The Paragons: Deus Ex Astra, Book 2, Prologue: Mythological Menaces

by CSyphrett and Doc Quantum

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Continued from The Paragons: Deus Ex Astra, Book 1: Visitations

In Romania, the Soviet atomic-powered hero known as Redstar flew over the skies of the capital city. A herd of twenty-foot-tall yellow deer, looking like the Golden Stag from a Romanian fairy tale, had been rampaging through downtown Bucharest, and the longtime communist president Nicolae Ceausescu had appealed for help from the USSR. Redstar sprang into action, traversing the distance from the Soviet Union to the Balkans in mere minutes. The reports had been true. The Golden Stags were destroying things everywhere they ran.

The slender-faced former cosmonaut with the easy smile shook his head and grinned at the sheer mess the creatures had left in their wake as he flew down toward the metallic deer. This was exactly the type of strange situation that Igor Kriss lived for.

The Soviet action-hero began blasting short bursts of energy to keep the group together before they could break away and escape separately, which would make his job much more difficult. He made several more calculated blasts in the next few moments, some meant to keep the herd together and the rest to knock the Golden Stags unconscious, one at a time. In seconds, the whole herd was out cold. In another few seconds, they had all lost their great stature and golden sheen. The local authorities would be by soon to pick up the now-ordinary deer and transport them back to the forest they had come from, though he suspected that at least one or two would be studied and perhaps even dissected. He had no idea what had transformed them, but he had heard of similar mythological transformations occurring throughout Europe and guessed they would now be harmless.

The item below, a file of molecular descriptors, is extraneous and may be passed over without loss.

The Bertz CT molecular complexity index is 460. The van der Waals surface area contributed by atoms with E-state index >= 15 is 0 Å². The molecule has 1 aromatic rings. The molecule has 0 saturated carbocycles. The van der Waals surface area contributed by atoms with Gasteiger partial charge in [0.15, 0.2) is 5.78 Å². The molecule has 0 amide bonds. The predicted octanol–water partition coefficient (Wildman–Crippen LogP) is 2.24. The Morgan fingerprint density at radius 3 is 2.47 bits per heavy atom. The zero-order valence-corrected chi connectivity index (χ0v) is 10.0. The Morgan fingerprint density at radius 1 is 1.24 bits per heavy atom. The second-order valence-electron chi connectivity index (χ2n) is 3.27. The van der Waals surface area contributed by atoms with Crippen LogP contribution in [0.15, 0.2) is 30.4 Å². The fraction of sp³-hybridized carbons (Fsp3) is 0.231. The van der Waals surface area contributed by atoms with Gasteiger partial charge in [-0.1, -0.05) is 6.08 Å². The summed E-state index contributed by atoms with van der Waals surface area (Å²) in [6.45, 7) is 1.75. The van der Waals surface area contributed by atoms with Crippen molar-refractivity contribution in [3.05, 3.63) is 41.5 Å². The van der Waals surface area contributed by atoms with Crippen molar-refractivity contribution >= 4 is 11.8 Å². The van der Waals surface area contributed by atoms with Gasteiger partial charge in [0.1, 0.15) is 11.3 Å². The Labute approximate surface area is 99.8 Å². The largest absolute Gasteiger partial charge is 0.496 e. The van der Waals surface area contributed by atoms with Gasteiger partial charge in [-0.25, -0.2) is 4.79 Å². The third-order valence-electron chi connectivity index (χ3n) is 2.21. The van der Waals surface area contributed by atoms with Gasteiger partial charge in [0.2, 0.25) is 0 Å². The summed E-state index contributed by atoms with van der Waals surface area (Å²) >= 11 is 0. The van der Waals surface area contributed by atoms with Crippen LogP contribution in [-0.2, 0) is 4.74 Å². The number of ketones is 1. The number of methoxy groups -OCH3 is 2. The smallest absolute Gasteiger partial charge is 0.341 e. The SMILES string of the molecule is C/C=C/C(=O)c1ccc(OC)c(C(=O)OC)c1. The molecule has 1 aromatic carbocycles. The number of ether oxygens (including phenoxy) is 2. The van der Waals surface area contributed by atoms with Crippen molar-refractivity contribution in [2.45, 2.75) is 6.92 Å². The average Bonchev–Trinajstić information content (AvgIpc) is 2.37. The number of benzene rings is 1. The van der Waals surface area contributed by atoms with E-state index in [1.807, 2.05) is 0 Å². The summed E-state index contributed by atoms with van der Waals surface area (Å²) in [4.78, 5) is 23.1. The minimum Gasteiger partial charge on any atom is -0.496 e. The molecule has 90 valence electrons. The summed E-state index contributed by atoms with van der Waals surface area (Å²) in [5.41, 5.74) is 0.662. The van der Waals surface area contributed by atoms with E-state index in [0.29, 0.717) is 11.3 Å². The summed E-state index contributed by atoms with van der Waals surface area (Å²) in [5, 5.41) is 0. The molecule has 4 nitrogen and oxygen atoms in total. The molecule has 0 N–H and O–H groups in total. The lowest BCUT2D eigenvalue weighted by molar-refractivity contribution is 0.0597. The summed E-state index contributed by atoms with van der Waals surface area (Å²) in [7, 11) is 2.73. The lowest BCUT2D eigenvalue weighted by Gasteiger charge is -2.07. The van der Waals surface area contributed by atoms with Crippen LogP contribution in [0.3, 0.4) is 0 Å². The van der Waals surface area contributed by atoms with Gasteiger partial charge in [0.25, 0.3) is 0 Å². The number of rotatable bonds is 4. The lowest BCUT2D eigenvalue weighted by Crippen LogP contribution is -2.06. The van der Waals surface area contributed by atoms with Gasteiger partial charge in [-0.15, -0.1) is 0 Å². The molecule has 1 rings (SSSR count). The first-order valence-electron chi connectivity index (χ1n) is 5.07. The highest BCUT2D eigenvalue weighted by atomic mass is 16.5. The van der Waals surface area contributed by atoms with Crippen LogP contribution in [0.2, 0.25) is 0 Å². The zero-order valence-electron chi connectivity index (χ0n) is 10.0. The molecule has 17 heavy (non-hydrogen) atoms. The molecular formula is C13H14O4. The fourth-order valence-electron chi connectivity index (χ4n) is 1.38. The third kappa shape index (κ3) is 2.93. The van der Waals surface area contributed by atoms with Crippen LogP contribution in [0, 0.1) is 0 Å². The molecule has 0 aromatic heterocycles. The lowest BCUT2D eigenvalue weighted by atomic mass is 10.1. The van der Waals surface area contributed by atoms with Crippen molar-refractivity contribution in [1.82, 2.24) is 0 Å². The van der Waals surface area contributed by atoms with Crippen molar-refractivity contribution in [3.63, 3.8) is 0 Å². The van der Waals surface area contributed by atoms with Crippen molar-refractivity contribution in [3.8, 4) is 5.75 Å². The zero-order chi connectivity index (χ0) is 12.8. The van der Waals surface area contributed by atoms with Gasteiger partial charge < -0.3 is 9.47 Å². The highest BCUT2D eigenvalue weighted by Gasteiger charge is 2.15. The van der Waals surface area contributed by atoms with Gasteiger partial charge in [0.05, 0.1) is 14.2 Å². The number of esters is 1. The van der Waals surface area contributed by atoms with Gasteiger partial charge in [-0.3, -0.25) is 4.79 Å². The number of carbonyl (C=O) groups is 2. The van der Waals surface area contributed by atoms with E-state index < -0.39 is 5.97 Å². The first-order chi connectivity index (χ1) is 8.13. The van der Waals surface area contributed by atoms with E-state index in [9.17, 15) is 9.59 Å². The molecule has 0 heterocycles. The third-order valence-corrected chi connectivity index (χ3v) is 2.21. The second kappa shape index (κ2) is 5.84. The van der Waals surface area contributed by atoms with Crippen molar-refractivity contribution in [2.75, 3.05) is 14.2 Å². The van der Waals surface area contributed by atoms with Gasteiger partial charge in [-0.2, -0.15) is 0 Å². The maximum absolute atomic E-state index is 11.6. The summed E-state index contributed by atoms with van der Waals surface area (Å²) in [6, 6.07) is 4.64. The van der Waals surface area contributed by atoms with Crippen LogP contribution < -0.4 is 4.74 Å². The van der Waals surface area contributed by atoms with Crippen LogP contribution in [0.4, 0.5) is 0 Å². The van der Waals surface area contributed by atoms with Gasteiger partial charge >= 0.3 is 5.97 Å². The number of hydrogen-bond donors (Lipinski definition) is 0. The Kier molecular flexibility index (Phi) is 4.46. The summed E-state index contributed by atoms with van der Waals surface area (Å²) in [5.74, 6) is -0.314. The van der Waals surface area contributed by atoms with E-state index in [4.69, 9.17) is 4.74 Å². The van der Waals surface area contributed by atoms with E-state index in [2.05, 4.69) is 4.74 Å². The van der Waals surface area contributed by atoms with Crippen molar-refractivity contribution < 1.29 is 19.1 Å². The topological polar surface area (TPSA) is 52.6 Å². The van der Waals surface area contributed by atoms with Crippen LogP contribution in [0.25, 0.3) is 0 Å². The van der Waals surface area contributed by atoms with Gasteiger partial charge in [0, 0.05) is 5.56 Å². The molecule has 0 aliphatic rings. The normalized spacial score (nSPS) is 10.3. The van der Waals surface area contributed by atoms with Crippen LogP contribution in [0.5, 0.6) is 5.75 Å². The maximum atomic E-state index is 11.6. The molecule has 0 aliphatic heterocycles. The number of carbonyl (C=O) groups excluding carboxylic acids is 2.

As he flew over the crowds of poverty-stricken citizens, noting that very few of those citizens cheered for him, the Russian hero muttered under his breath, “I hope the Romanians appreciate what I’ve done for their country.” He doubted it, since the Russians were not well-loved by the Eastern Europeans, but he hardly cared.

As far as Kriss was concerned, protecting people was his job. He knew appreciation was rare and fleeting for anyone in the hero business. That was also the way he liked it. After all, Redstar’s very existence had been kept classified by the Kremlin for the first fifteen years of his heroic career, and he had gone without any recognition for all that time, even from his superiors. He was simply satisfied by a job well done.

But this was only one incident amongst several throughout Europe. Kriss knew that other mythological menaces had run rampant in nations on both sides of the Iron Curtain. If he was free to act as he wanted to, he would provide his assistance to Western Europe just as he did to Eastern Europe. But until Comrade Zastrow gave the word, Redstar’s hands were effectively tied.

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